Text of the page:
Anneliese has welcomed Labour's commitment to a new law allowing gay men with historical convictions for 'gross indecency' to be pardoned.
The family and friends of deceased men will also be able to seek posthumous pardons.
The law is named after Alan Turing, who was instrumental in breaking the Enigma code during the Second World War. Turing was convicted of gross indecency in 1952, and later committed suicide after being chemically castrated. Turing was pardoned in 2013, but other gay and bisexual men who committed the same offence were not. Labour's proposals would recognise that being gay should never have been considered criminal nor indecent.
Anneliese said "I am really glad that Labour has pledged to bring in this legislation which would pardon those convicted of something which should have never been a crime. I am proud to be a member of the European Parliament's Intergroup on LGBTI rights, and I will continue to fight to end the prejudice and discrimination which sadly so many members of the LGBTI community still experience.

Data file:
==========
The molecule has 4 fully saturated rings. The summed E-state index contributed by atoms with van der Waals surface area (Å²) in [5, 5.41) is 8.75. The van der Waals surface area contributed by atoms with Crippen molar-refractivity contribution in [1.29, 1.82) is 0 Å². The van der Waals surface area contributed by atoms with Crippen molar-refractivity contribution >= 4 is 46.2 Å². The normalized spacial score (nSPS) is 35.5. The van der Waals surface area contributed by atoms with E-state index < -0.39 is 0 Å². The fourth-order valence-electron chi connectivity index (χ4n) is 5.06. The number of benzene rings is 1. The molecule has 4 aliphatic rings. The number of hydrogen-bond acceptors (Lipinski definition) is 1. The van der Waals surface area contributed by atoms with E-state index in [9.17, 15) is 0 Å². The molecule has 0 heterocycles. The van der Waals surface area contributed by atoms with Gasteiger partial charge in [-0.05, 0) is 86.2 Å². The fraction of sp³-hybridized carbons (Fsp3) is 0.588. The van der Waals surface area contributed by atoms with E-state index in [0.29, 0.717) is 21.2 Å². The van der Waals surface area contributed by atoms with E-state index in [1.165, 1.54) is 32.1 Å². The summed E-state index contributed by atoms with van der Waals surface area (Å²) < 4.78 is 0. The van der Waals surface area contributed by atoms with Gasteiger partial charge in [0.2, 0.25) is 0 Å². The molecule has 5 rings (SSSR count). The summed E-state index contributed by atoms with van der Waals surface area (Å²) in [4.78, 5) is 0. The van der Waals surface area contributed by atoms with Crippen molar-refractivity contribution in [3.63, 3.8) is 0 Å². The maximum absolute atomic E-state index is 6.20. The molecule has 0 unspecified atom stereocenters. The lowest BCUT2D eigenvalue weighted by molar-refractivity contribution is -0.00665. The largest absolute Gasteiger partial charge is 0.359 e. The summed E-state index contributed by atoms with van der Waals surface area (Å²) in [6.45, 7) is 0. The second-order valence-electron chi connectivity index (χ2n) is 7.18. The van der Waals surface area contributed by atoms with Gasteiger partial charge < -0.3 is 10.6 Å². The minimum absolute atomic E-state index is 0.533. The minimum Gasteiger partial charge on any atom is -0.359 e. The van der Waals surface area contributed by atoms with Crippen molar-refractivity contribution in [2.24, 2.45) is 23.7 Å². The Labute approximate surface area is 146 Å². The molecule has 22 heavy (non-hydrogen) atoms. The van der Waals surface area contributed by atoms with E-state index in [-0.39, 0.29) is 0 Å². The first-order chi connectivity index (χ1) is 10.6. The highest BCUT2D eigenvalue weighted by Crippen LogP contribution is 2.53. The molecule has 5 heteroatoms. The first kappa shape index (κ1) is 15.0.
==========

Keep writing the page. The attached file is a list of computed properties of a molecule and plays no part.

"The last Labour government made huge progress in advancing equality for the LGBTI community: introducing civil partnerships for same sex couples, repealing the homophobic Section 28 legislation, equalising the age of consent, ending the ban on LGBT people serving in our armed forces and making homophobia a hate crime, to name just a few achievements. However, there is still a long way to go, and Turing's Law is only the first of many actions the next Labour government will take to end discrimination against the LGBTI community."